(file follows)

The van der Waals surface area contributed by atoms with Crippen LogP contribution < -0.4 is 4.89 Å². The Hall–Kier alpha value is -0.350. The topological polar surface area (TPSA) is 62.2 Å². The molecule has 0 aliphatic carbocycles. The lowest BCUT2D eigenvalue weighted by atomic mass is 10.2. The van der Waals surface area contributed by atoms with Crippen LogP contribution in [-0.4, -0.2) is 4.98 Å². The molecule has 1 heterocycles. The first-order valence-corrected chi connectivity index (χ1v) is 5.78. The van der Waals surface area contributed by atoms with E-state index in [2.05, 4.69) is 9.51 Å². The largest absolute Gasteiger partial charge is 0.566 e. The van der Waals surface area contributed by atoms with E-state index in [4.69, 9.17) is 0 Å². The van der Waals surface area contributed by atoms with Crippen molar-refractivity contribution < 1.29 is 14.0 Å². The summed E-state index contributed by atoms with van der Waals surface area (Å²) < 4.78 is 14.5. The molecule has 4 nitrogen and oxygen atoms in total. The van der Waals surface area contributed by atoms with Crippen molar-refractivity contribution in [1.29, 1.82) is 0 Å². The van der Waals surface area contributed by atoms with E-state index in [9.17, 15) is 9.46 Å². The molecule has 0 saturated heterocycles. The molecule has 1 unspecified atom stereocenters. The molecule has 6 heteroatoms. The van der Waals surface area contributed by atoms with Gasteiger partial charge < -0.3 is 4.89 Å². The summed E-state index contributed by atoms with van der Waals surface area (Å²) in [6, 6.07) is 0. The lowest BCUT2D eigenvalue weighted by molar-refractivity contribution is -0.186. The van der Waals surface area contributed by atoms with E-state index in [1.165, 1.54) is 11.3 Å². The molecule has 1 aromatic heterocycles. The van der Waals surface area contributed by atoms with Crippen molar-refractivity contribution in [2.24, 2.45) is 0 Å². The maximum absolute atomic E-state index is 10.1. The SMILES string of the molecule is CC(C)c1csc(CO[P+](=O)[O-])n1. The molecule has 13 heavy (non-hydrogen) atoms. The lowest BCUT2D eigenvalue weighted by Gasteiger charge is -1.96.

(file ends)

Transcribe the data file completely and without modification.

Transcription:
The van der Waals surface area contributed by atoms with Crippen LogP contribution < -0.4 is 4.89 Å². The Hall–Kier alpha value is -0.350. The topological polar surface area (TPSA) is 62.2 Å². The molecule has 0 aliphatic carbocycles. The lowest BCUT2D eigenvalue weighted by atomic mass is 10.2. The van der Waals surface area contributed by atoms with Crippen LogP contribution in [-0.4, -0.2) is 4.98 Å². The molecule has 1 heterocycles. The first-order valence-corrected chi connectivity index (χ1v) is 5.78. The van der Waals surface area contributed by atoms with E-state index in [2.05, 4.69) is 9.51 Å². The largest absolute Gasteiger partial charge is 0.566 e. The van der Waals surface area contributed by atoms with E-state index in [4.69, 9.17) is 0 Å². The van der Waals surface area contributed by atoms with Crippen molar-refractivity contribution < 1.29 is 14.0 Å². The summed E-state index contributed by atoms with van der Waals surface area (Å²) < 4.78 is 14.5. The molecule has 4 nitrogen and oxygen atoms in total. The van der Waals surface area contributed by atoms with Crippen molar-refractivity contribution in [1.29, 1.82) is 0 Å². The van der Waals surface area contributed by atoms with E-state index in [9.17, 15) is 9.46 Å². The molecule has 0 saturated heterocycles. The molecule has 1 unspecified atom stereocenters. The molecule has 6 heteroatoms. The van der Waals surface area contributed by atoms with Gasteiger partial charge < -0.3 is 4.89 Å². The summed E-state index contributed by atoms with van der Waals surface area (Å²) in [6, 6.07) is 0. The lowest BCUT2D eigenvalue weighted by molar-refractivity contribution is -0.186. The van der Waals surface area contributed by atoms with E-state index in [1.165, 1.54) is 11.3 Å². The molecule has 1 aromatic heterocycles. The van der Waals surface area contributed by atoms with Crippen molar-refractivity contribution in [2.24, 2.45) is 0 Å². The maximum absolute atomic E-state index is 10.1. The SMILES string of the molecule is CC(C)c1csc(CO[P+](=O)[O-])n1. The molecule has 13 heavy (non-hydrogen) atoms. The lowest BCUT2D eigenvalue weighted by Gasteiger charge is -1.96.